The Perfect Blend: Coffee and Kane


Opening Lines by Janet Few: Barefoot on the Cobbles

This week’s opening lines comes from fellow Devon based author, Janet Few.

Pop your feet up for five minutes, and take a read of the first 500 words of Barefoot on the Cobbles

Barefoot on the Cobbles – a Devon tragedy by Janet Few

In the euphoria of the armistice a young woman lay dying. Daisy had grown up, barefoot on the cobbles, in a village on the rugged North Devon coast; she was mindful of the perils of the uncertain sea. Her family had also been exposed to the dangers of disease and the First World War but for Daisy, it was her own mother who posed the greatest threat of all. What burdens did that mother, an ordinary fisherman’s wife, carry? What past traumas had led, inexorably, to this appalling outcome?

Vividly recreating life at the dawning of the twentieth century, Barefoot on the Cobbles is based on a real tragedy that lay hidden for nearly a hundred years. Rooted in its unique and beautiful geographical setting, here is the unfolding of a past that reverberates unhappily through the decades and of raw emotions that are surprisingly modern in character.

More details about the novel, including information about how to obtain a copy, can be found at http://bit.do/bfotc; alternatively, visit the publisher’s website https://bluepoppypublishing.co.uk.Opening Lines

The magistrate was saying something. Polly, with throat tightening and heat rising, struggled to focus. He repeated his question but she was transfixed, unable to answer. Images and incidents from the past kaleidoscoped before her eyes. She saw her childhood home in the secluded Devon valley, her courtship with Alb, her firstborn being put into her arms. Her daughter, Daisy, skipping barefoot down the Clovelly cobblestones, living, loving, laughing. Daisy, bone thin and dying. Daisy, whose passing had somehow, in a way that Polly couldn’t comprehend, led to her being here in this crowded, claustrophobic courtroom, with every eye upon her. She must compose herself, pay attention, escape from this nightmare. All she wanted to do was dream of the past, both good and bad times but somehow more certain, safer, predictable. Times before everything began to spiral terrifyingly out of control.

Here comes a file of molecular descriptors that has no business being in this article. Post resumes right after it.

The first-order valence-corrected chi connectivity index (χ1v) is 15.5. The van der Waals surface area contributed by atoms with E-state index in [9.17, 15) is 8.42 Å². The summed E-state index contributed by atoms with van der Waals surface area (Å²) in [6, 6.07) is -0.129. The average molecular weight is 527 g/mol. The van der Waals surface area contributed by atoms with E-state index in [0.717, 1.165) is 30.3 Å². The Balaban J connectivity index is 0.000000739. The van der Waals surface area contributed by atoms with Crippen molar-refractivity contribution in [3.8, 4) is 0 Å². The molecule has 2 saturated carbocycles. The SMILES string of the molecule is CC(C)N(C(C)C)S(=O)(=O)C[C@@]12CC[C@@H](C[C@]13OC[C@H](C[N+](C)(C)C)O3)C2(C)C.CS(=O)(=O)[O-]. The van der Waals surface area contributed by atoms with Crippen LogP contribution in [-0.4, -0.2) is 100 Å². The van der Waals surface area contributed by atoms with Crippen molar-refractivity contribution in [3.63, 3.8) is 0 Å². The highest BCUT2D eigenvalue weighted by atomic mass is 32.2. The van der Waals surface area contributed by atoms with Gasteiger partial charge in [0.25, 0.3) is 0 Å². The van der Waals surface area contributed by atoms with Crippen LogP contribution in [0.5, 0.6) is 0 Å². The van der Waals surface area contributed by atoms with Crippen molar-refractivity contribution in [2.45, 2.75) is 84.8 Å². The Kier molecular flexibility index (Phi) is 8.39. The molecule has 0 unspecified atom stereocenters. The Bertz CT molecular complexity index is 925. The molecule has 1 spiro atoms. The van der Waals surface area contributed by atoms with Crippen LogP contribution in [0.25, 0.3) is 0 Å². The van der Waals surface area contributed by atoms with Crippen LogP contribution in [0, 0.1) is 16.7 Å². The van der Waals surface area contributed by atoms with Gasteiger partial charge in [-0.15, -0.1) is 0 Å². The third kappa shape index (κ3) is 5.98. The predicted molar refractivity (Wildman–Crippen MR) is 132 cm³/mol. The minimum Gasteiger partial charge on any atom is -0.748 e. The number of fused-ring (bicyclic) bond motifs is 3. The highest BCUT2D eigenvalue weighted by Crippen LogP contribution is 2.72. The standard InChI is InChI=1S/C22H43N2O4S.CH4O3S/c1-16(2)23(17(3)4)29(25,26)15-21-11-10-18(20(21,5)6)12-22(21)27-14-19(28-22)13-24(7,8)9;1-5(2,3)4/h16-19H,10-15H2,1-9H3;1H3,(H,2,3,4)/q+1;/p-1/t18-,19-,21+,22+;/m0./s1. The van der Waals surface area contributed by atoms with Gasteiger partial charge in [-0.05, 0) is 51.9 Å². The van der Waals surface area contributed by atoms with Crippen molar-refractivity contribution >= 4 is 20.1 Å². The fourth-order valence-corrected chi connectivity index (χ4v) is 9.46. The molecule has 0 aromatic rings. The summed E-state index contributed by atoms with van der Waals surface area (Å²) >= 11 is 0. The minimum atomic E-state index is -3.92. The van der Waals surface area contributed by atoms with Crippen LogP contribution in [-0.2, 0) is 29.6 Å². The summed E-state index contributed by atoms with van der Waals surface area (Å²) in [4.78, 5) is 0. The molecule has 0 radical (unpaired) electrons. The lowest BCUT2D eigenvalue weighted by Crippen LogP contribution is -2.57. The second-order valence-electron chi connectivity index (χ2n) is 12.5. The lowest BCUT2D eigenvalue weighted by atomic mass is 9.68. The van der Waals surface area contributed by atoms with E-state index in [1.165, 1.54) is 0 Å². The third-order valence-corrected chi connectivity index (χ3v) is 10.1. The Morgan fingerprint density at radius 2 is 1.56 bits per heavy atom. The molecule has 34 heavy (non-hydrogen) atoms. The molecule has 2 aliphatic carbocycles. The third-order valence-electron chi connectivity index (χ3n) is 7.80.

Mr Lefroy, the solicitor, had assured her that she wouldn’t hang; this was a manslaughter charge not murder. Nonetheless, phantom gallows haunted Polly’s restless nights. Even when she calmed and the hangman’s noose receded, there was still prison. Prison meant Holloway. Polly’s hazy and fragmented impression of Holloway was gleaned from the terror-ridden stories of suffragettes’ force-feeding, that the pre-war newspapers had revelled in. Or would they say she was mad? Echoes of insanity had touched her in the past. There were barely acknowledged tales of people she knew who had been locked away. When compared to the prospect of prison, the asylum at Exminster was somehow more familiar but no less formidable.

Polly knew she must concentrate, breathe slowly, think about what she should say. Mr Lefroy had explained that all she needed to do was to keep calm and tell the truth, so difficult in this alien environment with all these well-to-do folk looking on. Faces. Faces whirled and blurred in front of her. There was Alb, shuffling in his chair and running his finger round the restrictive collar that she had helped him to fasten only this morning. He looked lost and bewildered, barely recognisable without his beloved trilby hat. Faces of the villagers, reproachful and remote. Mr Collins, her accuser, cold and self-possessed. Mrs Stanbury, gossiping neighbour, once a friend maybe but now here as a witness for the prosecution. Then, overlaying all of these, the vision of Daisy. Daisy looking like a young lady in her new hat, proudly setting off for her first job beyond the security of the village. Daisy fighting, screaming, twisting her head away from the spoon that held the broth that might save her. Daisy dying.

Was it really her fault, as they were saying? Polly wondered. Could she have done any more? She was a mother; mothers should protect their children. She had tried, she really had, struggled in vain to shield them all from harm. The enormity of her many failures consumed her. There was Bertie, not quite the full shilling, Violet and her troubles, the worry over Leonard while he’d been away at sea during…

***

You can find Janet at https://thehistoryinterpreter.wordpress.com/

Many thanks for sharing your first 500 words today Janet,

Happy reading everyone,

Jenny x

One Response to “Opening Lines by Janet Few: Barefoot on the Cobbles”

  1. Yep – certainly makes me want to read on. Good luck with Barefoot on the Cobbles, Janet.

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